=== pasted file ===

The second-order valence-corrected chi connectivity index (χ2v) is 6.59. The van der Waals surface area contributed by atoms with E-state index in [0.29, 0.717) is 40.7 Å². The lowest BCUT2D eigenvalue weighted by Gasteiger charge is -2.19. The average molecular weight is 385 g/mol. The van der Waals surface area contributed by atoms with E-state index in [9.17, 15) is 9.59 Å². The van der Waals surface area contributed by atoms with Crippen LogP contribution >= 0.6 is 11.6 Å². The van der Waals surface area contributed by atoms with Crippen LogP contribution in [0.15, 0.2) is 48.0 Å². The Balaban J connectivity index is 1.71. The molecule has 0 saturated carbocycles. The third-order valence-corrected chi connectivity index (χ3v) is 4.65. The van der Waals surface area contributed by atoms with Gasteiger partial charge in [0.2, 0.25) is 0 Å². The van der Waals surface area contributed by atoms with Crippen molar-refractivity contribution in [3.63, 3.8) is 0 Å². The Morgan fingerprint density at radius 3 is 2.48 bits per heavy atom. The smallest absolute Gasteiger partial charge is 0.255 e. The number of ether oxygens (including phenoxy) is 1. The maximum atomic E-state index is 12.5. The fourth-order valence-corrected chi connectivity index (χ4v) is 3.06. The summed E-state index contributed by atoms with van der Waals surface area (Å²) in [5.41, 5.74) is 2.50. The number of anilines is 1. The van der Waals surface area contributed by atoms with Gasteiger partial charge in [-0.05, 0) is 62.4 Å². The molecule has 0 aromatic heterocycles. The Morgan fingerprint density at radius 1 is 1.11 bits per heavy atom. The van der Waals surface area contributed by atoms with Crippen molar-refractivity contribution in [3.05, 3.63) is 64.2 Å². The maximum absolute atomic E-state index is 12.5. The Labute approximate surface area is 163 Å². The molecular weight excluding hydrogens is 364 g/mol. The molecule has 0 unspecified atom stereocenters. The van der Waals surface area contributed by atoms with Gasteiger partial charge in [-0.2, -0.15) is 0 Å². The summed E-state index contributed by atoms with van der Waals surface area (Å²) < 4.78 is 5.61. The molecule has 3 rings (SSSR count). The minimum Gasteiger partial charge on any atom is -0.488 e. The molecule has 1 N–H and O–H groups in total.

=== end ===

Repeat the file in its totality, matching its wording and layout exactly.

The second-order valence-corrected chi connectivity index (χ2v) is 6.59. The van der Waals surface area contributed by atoms with E-state index in [0.29, 0.717) is 40.7 Å². The lowest BCUT2D eigenvalue weighted by Gasteiger charge is -2.19. The average molecular weight is 385 g/mol. The van der Waals surface area contributed by atoms with E-state index in [9.17, 15) is 9.59 Å². The van der Waals surface area contributed by atoms with Crippen LogP contribution >= 0.6 is 11.6 Å². The van der Waals surface area contributed by atoms with Crippen LogP contribution in [0.15, 0.2) is 48.0 Å². The Balaban J connectivity index is 1.71. The molecule has 0 saturated carbocycles. The third-order valence-corrected chi connectivity index (χ3v) is 4.65. The van der Waals surface area contributed by atoms with Gasteiger partial charge in [0.2, 0.25) is 0 Å². The van der Waals surface area contributed by atoms with Crippen molar-refractivity contribution in [3.63, 3.8) is 0 Å². The Morgan fingerprint density at radius 3 is 2.48 bits per heavy atom. The smallest absolute Gasteiger partial charge is 0.255 e. The number of ether oxygens (including phenoxy) is 1. The maximum atomic E-state index is 12.5. The fourth-order valence-corrected chi connectivity index (χ4v) is 3.06. The summed E-state index contributed by atoms with van der Waals surface area (Å²) in [5.41, 5.74) is 2.50. The number of anilines is 1. The van der Waals surface area contributed by atoms with Gasteiger partial charge in [-0.05, 0) is 62.4 Å². The molecule has 0 aromatic heterocycles. The Morgan fingerprint density at radius 1 is 1.11 bits per heavy atom. The van der Waals surface area contributed by atoms with Crippen molar-refractivity contribution in [3.05, 3.63) is 64.2 Å². The maximum absolute atomic E-state index is 12.5. The Labute approximate surface area is 163 Å². The molecular weight excluding hydrogens is 364 g/mol. The molecule has 0 unspecified atom stereocenters. The van der Waals surface area contributed by atoms with Gasteiger partial charge in [-0.2, -0.15) is 0 Å². The summed E-state index contributed by atoms with van der Waals surface area (Å²) < 4.78 is 5.61. The molecule has 3 rings (SSSR count). The minimum Gasteiger partial charge on any atom is -0.488 e. The molecule has 1 N–H and O–H groups in total.